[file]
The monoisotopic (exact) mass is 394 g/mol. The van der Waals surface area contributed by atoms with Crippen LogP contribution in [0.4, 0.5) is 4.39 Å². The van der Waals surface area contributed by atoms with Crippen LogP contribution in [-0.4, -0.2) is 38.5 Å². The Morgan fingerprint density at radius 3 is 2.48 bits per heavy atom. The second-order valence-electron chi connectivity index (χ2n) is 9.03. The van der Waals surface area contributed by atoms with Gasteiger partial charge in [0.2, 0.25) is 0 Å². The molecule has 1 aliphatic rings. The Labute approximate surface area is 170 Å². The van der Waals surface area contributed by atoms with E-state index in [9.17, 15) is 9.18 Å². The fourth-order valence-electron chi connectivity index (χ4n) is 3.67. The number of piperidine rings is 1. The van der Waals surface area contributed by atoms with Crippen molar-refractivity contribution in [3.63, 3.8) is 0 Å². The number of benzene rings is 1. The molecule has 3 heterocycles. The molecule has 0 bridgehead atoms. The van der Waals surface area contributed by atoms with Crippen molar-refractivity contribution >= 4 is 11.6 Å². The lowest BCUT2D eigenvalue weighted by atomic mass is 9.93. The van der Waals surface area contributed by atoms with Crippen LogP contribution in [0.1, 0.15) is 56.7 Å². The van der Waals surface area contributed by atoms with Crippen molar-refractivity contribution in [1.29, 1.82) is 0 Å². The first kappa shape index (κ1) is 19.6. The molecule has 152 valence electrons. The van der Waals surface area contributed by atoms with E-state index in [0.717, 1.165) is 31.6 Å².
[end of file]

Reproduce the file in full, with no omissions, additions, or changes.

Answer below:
The monoisotopic (exact) mass is 394 g/mol. The van der Waals surface area contributed by atoms with Crippen LogP contribution in [0.4, 0.5) is 4.39 Å². The van der Waals surface area contributed by atoms with Crippen LogP contribution in [-0.4, -0.2) is 38.5 Å². The Morgan fingerprint density at radius 3 is 2.48 bits per heavy atom. The second-order valence-electron chi connectivity index (χ2n) is 9.03. The van der Waals surface area contributed by atoms with Gasteiger partial charge in [0.2, 0.25) is 0 Å². The molecule has 1 aliphatic rings. The Labute approximate surface area is 170 Å². The van der Waals surface area contributed by atoms with E-state index in [9.17, 15) is 9.18 Å². The fourth-order valence-electron chi connectivity index (χ4n) is 3.67. The number of piperidine rings is 1. The van der Waals surface area contributed by atoms with Crippen molar-refractivity contribution in [3.63, 3.8) is 0 Å². The number of benzene rings is 1. The molecule has 3 heterocycles. The molecule has 0 bridgehead atoms. The van der Waals surface area contributed by atoms with Crippen molar-refractivity contribution >= 4 is 11.6 Å². The lowest BCUT2D eigenvalue weighted by atomic mass is 9.93. The van der Waals surface area contributed by atoms with Crippen LogP contribution in [0.1, 0.15) is 56.7 Å². The van der Waals surface area contributed by atoms with Crippen molar-refractivity contribution in [1.29, 1.82) is 0 Å². The first kappa shape index (κ1) is 19.6. The molecule has 152 valence electrons. The van der Waals surface area contributed by atoms with E-state index in [0.717, 1.165) is 31.6 Å².